‘Record investment’ in low emission vehicles, but still paltry

The Government has announced more funding in support of the use of ‘low emission’ (mostly electric) vehicles, but it is still paltry amounts. It may be a bit more than lip service but it is hardly going to launch us into a transport revolution.

Energy and Resources Minister Megan Woods:  Record investment in low emissions vehicles announced

Low emission transport will receive a record boost totalling more than $11 million, Energy and Resources Minister Megan Woods announced today.

“Today I’m announcing the largest round of new funding from the Government’s Low Emission Vehicles Contestable Fund yet.

“Thirty one exciting new low emissions transport projects will share over $11 million of funding to help more Kiwis make use of new transport technology.

“This funding is made up of $4.3 million of government co-funding and $7.3 million of funds from the private sector. That’s a smart investment that means the maximum benefit for the taxpayers spend.

That’s $4.3 million of Government funding. It suggests that not a big priority is going alternative energy transport.

“This round of funding focuses on innovative projects that expand the use and possibilities of electric vehicles and other low emissions technology in the transport space. It’s about making new technology available to help Kiwis get around, lower our carbon emissions and contribute to our economy.

“From 100% electric campervans for tourists to hydrogen fuel cell powered buses at the Ports of Auckland to solar panel charged electric vehicles and trial of smart chargers in people’s homes, we’re backing new technologies that will make a difference.

“We’re also funding a further 34 new public charging spaces for electric vehicles right around New Zealand, including several at South Island tourism hot-spots. This is about creating a truly national infrastructure of EV charging so that all major trips around our country are available to EV users.

34 charging stations around the country is not a big boost – and it doesn’t solve all the problems of using EVs. A small increase in the number of charging stations will help a bit, but they are still few and scattered, and the range of EVs and the time required to charge them are still significant negatives.

“This is by far the biggest round of new projects delivered by the Fund. Each previous round has given the green light to between 14 and 18 projects. In total, the fund has committed $17.2 million in government funding to 93 projects. This is matched by over $45 million applicant funding.

Trying to talk up an underwhelming investment.

“Transport is responsible for about 18% of New Zealand’s total greenhouse gas emissions, so one of the most effective ways for us to help tackle climate change is to transition our fossil-fuelled transport fleet to run on clean, renewable energy sources. By helping to roll out that technology to more people than ever, today’s announcement helps more Kiwis cut their transport emissions.

It will help a small number of Kiwis charge their vehicles.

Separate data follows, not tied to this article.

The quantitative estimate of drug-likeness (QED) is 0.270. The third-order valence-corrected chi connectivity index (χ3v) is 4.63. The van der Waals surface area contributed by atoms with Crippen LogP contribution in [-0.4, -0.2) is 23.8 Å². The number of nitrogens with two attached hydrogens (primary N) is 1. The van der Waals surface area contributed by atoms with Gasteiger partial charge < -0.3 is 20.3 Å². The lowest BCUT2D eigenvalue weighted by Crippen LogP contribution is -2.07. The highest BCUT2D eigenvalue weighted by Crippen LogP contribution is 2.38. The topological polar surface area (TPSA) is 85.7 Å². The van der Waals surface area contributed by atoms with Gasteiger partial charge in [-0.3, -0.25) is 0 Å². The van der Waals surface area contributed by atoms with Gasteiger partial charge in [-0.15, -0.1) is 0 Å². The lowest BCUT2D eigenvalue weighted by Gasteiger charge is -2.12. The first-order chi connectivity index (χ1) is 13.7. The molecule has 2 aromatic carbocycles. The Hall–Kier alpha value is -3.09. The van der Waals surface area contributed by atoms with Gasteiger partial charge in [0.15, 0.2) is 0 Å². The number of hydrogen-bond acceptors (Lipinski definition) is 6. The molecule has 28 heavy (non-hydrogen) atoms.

The 31 projects are listed, ranging from tens of thousands to a few hundred thousand dollars. It is hardly going to encourage people to invest more in electric vehicles.

But I guess it’s something.

For more information about the fund, visit www.eeca.govt.nz/funding-and-support/low-emission-vehicles-contestable-fund/

For general information about EVs, see www.electricvehicles.govt.nz

 

Petrol price rip off

A report from the Government suggests that we are being ripped off with petrol prices, especially in Wellington and the South Island.

Judith Collins:

Fuel Market Study released

A study into New Zealand’s retail fuel market confirms that it has features which may not be consistent with a workably competitive market, Energy and Resources Minister Judith Collins says.

The Study found that retail fuel margins have increased significantly over the last five years while fuel margins for aviation and commercial road users have been flat or falling. It also found that higher petrol prices in the South Island and Wellington are not explained by higher costs in those areas.

“There were difficulties in comparing the information received from the companies, and some very specific information that was required could not be obtained.

“As a result, the Study doesn’t definitively answer whether fuel prices are reasonable or not. However, the Report does conclude that “we cannot definitely say that fuel prices in New Zealand are reasonable, but we have reason to believe that they might not be.”

“This is a very complex area and the Study takes us a significant step forward in our understanding. I have now instructed my officials to assess the recommendations of the Study and report back to me by November.

“Furthermore, the Market Studies powers announced recently by the Minister of Commerce and Consumer Affairs will give the Government the option to direct the Commerce Commission to undertake a further competition-specific fuel market study, backed by the ability to require comparable data across companies. There is currently no legal mechanism to do this.”

“I would like to thank Z Energy, BP, Mobil and Gull for taking part in the Study.”

The Fuel Market Financial Performance Study, MBIE summary of the Study and the Cabinet paper are available here.

Collusion between fuel companies or lack of real competition?

Petrol pricing is complicated, probably deliberately, by fuel card and coupon discounts, that mask the real retail prices, and really rip you off if you need to get petrol from a service station that you can get a discount from.